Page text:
I had one of my little, but longtime, questions answered during the Q&A session during Eli Altman’s talk at the Nearly Impossible conference: is there a downside to using my own name as my business name? We are asked this a lot (particularly by jewelers!). When naming a business, Eli feels that using your own personal name is usually not the best idea, for these reasons:
1) It is hard to remember peoples’ names. Lightbulb! Yes, it is. Do you have any trouble keeping names and faces together, or remembering the names of people you were briefly introduced to? Well, so do your customers.
2) It’s not future-proof. What if you want to sell your company in the future? I don’t think most handcrafted, creative businesses go into it thinking this way, but a lot can change over years of running a business. Do you want the new owners out there using your name without your daily input?
3) It’s not evocative. He didn’t mention this at the time, but I got it from his book. When you hear a person’s name, it’s usually meaningless, unless they’re famous or their name is particularly unusual. Does “Alice Malone” or “Jennifer Pierce” make you feel any particular way? Will your name feel differently to strangers than it does to you?
Overall, while he said it could be a good choice for people who are established in their industry and whose name has value (like when someone famous launches a product line), for new businesses created by non-famous folks, you’re better off coming up with a memorable biz name.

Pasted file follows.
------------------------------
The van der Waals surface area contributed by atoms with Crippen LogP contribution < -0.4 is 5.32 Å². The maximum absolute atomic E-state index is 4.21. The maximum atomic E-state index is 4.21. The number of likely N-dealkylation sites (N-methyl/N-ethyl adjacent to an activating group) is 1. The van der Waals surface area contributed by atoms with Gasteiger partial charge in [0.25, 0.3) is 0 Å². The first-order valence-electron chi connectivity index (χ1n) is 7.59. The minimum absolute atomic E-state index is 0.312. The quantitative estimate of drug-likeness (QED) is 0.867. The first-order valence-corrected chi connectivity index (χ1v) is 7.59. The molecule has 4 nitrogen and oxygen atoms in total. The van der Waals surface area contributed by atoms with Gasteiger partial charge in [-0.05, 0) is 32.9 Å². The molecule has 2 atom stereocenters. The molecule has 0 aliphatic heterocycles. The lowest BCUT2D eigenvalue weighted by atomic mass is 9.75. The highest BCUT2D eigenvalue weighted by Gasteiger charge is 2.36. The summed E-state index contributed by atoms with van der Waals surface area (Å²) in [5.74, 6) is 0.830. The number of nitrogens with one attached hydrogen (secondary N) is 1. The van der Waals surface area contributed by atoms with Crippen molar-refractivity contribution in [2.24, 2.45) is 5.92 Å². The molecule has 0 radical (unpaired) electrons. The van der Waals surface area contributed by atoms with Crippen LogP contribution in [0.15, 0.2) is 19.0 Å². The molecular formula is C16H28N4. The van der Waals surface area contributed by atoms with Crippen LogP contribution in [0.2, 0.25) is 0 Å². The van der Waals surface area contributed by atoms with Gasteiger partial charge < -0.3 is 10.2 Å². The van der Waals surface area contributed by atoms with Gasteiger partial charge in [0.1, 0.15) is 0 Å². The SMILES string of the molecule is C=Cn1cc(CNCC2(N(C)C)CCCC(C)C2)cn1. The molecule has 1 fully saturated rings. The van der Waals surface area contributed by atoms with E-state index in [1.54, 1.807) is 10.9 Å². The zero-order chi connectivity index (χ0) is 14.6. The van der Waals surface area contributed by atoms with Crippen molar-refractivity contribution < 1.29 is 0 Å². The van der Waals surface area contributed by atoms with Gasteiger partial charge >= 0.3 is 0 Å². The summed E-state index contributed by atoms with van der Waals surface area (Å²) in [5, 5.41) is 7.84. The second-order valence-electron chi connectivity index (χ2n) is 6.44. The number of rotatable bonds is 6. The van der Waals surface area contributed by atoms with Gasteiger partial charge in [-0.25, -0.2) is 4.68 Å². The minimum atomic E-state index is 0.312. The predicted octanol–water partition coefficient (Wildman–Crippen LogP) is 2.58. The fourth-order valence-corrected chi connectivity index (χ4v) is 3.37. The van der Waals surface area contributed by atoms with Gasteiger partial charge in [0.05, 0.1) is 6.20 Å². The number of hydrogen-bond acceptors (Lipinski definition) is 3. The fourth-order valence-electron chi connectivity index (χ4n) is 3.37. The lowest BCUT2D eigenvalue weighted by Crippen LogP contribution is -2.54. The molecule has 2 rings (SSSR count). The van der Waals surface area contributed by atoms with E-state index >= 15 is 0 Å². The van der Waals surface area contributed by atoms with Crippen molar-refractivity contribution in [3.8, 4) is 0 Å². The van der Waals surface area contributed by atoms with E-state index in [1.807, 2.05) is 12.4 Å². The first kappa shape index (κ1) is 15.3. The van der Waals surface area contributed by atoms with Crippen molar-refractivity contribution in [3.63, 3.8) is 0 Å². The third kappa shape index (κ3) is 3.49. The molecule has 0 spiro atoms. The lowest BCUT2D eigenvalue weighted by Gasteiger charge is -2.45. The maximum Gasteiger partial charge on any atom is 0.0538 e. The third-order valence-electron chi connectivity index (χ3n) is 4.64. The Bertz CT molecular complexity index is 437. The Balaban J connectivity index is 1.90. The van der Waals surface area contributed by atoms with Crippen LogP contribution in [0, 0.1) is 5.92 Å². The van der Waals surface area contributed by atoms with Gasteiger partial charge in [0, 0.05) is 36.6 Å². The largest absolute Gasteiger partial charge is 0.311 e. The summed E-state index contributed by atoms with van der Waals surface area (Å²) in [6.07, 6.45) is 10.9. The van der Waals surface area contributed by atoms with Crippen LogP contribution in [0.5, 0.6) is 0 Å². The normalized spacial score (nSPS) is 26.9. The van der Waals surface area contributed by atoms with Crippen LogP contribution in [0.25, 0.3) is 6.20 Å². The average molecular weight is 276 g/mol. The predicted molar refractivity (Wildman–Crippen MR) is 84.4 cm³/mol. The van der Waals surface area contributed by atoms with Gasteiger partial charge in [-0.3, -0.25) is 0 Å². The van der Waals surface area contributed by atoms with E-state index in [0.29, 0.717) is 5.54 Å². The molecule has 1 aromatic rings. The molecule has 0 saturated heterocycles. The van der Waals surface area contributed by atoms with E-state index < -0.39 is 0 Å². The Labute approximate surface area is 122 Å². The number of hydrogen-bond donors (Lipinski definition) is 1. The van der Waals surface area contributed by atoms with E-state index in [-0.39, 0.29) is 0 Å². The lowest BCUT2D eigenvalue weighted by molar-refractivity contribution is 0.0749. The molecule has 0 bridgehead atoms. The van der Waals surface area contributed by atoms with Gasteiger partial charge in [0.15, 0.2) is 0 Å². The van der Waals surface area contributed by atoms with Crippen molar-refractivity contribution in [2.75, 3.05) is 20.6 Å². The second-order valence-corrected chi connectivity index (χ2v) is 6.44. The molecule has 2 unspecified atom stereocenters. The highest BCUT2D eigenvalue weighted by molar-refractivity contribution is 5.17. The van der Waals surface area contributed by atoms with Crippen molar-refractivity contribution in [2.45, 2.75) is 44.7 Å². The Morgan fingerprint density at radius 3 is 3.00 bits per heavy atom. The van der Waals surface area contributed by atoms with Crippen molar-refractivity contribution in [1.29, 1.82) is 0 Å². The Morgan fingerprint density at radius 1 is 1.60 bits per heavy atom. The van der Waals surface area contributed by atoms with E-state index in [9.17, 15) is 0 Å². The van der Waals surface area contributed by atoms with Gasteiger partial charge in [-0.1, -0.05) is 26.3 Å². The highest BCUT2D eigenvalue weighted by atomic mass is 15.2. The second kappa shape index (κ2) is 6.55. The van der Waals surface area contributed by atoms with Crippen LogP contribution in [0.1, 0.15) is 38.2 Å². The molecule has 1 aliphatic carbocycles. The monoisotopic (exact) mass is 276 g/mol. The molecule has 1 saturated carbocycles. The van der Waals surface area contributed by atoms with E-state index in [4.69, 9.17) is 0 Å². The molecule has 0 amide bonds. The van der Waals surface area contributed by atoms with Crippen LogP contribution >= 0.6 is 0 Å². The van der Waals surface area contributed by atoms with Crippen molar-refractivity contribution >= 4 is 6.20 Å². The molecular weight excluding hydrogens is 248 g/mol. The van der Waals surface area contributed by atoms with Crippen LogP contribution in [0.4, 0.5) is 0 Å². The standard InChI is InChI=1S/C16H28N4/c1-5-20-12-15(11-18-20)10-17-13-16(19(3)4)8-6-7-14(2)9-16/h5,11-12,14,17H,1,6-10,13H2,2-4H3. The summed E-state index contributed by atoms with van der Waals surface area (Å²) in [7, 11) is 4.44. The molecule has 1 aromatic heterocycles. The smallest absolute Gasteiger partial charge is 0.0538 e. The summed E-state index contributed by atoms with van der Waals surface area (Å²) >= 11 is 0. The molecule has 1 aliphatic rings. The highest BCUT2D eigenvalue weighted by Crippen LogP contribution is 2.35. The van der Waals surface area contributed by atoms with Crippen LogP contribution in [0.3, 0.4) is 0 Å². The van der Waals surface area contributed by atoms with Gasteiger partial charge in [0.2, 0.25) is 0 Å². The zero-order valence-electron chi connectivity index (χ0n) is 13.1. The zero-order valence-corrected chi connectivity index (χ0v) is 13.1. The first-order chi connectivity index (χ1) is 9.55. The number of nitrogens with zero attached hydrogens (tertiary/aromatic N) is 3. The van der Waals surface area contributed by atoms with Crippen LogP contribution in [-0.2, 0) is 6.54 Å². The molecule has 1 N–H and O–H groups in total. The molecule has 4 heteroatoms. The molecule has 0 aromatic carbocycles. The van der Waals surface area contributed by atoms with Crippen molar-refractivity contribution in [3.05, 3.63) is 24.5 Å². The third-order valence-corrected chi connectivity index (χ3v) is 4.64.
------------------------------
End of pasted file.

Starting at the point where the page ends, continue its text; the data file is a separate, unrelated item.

Naming a business: Don’t Call it That
Eli Altman’s book, Don’t Call It That, is a quick read, with big type. I wish I’d timed myself as I read through it – I think it took me about eighteen minutes! The book itself is beautifully printed and designed and a pleasure to have in hand, but I can’t help but think it would make a better ebook or even a long website article.
I was hoping for more nitty gritty, but it’s pretty true to the title – it mostly focuses on what not to do, and I was hoping for more what to do. There is also a lot of time spent convincing you to be bold and adventurous, something I don’t need a lot of convincing of. The last few business books I read felt like common sense to me, so I think I just know too much for my own good nowadays. If you feel bewildered and confused by how to come up with a name for your business, this book can definitely stop you from heading down a boring or stupid path.
I appreciated that one of his bits of advice was, “Get lost in Wikipedia looking at extinct sea creatures,” as my business is named after a (thriving!) sea slug.
Want some one-on-one help with your business name?
If you would like help naming your business, please check in with us! Natalia, our copywriter, is astoundingly good at this. She will come up with a big list of names that you may like, based on the story of your business and your preferences, and they will all have an available domain name. Once you’ve decided on your new name, we can also help you trademark it.